Steve Matthes: Roczen switching to Honda is a pretty big deal, but I’d say this announcement of JGR becoming affiliated with Suzuki is on that level. This is a big deal for Suzuki and for JGR. Coy Gibbs and his guys have been with Yamaha since they debuted in 2007 and just think about all the R&D they have with the blue bikes. That’s all gone now as they need to learn the ins and outs of the Suzuki RM-Z450. And Suzuki rebounds from the loss of the Yoshimura team with three top-notch 450 riders. My sources tell me that it wasn’t that Suzuki came in and blew Yamaha’s offer for JGR out of the water. Rather I hear that JGR took less from Suzuki as relations between JGR and Yamaha have been strained over the years. Maybe the last nail in the coffin was Yamaha securing Cooper Webb when it looked to be a natural fit for the new #2 to go to his hometown team.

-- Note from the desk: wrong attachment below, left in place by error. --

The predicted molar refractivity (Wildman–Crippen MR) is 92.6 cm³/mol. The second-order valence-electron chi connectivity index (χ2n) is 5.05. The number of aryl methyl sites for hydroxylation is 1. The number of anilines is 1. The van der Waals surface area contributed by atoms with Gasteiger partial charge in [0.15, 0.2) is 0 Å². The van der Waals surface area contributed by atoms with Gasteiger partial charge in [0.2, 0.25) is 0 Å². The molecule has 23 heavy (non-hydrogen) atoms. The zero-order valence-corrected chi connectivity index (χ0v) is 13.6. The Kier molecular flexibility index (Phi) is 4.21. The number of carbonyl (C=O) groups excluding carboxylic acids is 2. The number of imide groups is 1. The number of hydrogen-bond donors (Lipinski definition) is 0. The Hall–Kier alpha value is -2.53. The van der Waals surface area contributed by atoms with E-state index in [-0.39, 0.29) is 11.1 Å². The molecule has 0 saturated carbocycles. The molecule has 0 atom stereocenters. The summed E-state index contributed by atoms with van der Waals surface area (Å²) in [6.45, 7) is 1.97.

Will Justin Barcia, Weston Peick, Phil Nicoletti, and the rumored 250SX guys do better now that they’re on Suzuki? I’m not sure. The Yamaha is definitely a different machine compared to other manufacturers, but JGR showed they can win motocross races on the YZ450F with Barcia. I do think the RMZ is better suited for supercross than the Yamaha but I guess we’ll see. The Suzuki won’t be as fast as the Yamaha, but it will handle better so maybe this is a saw-off. So good for JGR, great for Suzuki, and a bad deal for Yamaha—that about sums it up, right? I’m excited to see what these guys can do in 2017.
Jason Thomas: Well, the news is finally official. JGR has made the jump from Yamaha to Suzuki after nine years on blue. It’s surprising in some ways, but was predictable in others. There had to be some serious discussions about the cause and effect of such a big switch. This is a multi-layer move that will involve an incredible amount of work and money to transition smoothly.